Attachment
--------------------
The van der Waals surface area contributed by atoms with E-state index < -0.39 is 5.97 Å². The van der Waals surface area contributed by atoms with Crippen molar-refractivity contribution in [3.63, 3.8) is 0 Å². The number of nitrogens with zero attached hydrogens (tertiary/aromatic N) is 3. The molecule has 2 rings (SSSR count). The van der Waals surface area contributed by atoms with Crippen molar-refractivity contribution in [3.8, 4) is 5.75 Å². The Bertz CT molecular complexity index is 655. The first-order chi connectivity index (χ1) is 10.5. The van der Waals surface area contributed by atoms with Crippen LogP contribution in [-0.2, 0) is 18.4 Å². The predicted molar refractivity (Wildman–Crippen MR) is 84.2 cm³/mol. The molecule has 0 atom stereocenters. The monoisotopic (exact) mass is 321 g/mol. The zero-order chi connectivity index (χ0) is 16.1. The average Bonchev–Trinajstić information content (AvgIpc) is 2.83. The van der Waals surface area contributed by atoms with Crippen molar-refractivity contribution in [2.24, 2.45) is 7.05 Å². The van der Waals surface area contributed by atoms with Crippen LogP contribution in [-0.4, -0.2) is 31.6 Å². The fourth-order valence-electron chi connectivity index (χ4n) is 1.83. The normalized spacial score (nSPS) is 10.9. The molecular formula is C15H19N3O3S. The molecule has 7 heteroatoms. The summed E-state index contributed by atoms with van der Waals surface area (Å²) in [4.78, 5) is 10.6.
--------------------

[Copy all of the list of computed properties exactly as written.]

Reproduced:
The van der Waals surface area contributed by atoms with E-state index < -0.39 is 5.97 Å². The van der Waals surface area contributed by atoms with Crippen molar-refractivity contribution in [3.63, 3.8) is 0 Å². The number of nitrogens with zero attached hydrogens (tertiary/aromatic N) is 3. The molecule has 2 rings (SSSR count). The van der Waals surface area contributed by atoms with Crippen molar-refractivity contribution in [3.8, 4) is 5.75 Å². The Bertz CT molecular complexity index is 655. The first-order chi connectivity index (χ1) is 10.5. The van der Waals surface area contributed by atoms with Crippen LogP contribution in [-0.2, 0) is 18.4 Å². The predicted molar refractivity (Wildman–Crippen MR) is 84.2 cm³/mol. The molecule has 0 atom stereocenters. The monoisotopic (exact) mass is 321 g/mol. The zero-order chi connectivity index (χ0) is 16.1. The average Bonchev–Trinajstić information content (AvgIpc) is 2.83. The van der Waals surface area contributed by atoms with Crippen molar-refractivity contribution in [2.24, 2.45) is 7.05 Å². The van der Waals surface area contributed by atoms with Crippen LogP contribution in [-0.4, -0.2) is 31.6 Å². The fourth-order valence-electron chi connectivity index (χ4n) is 1.83. The normalized spacial score (nSPS) is 10.9. The molecular formula is C15H19N3O3S. The molecule has 7 heteroatoms. The summed E-state index contributed by atoms with van der Waals surface area (Å²) in [4.78, 5) is 10.6.